Credit Investors Reach for Long-Term Notes as ECB Crushes Yields

Credit investors are turning to the longest-dated bonds, cutting yields on the securities to record lows, as the European Central Bank’s efforts to stimulate economic growth force down market rates.

The average yield on bonds in Bank of America Merrill Lynch’s 10+ Year Euro Corporate index, which includes banks, fell six basis points to 1.88 percent, down from almost 5.5 percent at the end of 2011.

It’s going to get harder for bond investors to make money after the ECB pledged yesterday to buy as much as 1.1 trillion euros ($1.3 trillion) of assets. Yields on corporate bonds due in one-to-three years collapsed to a record 0.55 percent, Bank of America Merrill Lynch data show.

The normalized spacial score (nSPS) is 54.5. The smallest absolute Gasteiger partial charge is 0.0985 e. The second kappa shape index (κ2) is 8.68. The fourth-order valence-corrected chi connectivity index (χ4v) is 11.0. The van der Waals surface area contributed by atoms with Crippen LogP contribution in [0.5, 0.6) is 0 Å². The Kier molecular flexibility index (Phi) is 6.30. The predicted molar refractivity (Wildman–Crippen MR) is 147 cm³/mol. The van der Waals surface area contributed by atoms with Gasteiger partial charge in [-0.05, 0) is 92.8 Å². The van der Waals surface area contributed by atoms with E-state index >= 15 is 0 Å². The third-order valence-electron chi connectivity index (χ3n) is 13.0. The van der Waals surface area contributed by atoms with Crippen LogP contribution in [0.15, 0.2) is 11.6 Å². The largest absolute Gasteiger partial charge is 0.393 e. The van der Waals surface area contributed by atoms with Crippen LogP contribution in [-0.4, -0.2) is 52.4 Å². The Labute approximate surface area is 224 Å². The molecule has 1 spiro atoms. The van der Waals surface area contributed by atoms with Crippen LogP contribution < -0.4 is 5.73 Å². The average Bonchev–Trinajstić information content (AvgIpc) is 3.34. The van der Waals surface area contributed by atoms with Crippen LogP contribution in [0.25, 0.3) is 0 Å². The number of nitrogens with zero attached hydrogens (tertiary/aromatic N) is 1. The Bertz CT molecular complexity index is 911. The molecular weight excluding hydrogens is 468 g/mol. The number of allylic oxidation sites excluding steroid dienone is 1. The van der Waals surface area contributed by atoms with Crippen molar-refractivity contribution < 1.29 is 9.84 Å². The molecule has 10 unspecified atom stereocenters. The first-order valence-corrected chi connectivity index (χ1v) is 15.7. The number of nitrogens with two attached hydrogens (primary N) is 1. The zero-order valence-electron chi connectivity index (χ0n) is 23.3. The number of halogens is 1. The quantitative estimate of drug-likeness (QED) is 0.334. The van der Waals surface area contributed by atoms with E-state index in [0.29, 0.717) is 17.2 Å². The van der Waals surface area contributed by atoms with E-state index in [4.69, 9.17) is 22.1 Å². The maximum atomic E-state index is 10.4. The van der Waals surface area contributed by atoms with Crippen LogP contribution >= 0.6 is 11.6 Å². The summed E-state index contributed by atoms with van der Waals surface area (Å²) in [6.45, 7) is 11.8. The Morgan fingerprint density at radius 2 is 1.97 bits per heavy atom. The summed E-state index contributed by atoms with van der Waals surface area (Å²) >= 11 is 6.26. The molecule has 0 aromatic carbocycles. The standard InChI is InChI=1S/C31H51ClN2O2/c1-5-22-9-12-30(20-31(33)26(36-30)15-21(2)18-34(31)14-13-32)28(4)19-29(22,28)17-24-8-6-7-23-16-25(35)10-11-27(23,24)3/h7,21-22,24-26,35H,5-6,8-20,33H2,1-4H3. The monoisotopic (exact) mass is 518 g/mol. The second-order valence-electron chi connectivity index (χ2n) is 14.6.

“The ECB is trying to push people to take more risk and buying longer bonds is one way investors can do that,” said Gary Jenkins, chief credit strategist at L&G Capital in London. “That will drain assets from the system so, given the lack of liquidity in corporate bonds, people are grabbing what they can now.”

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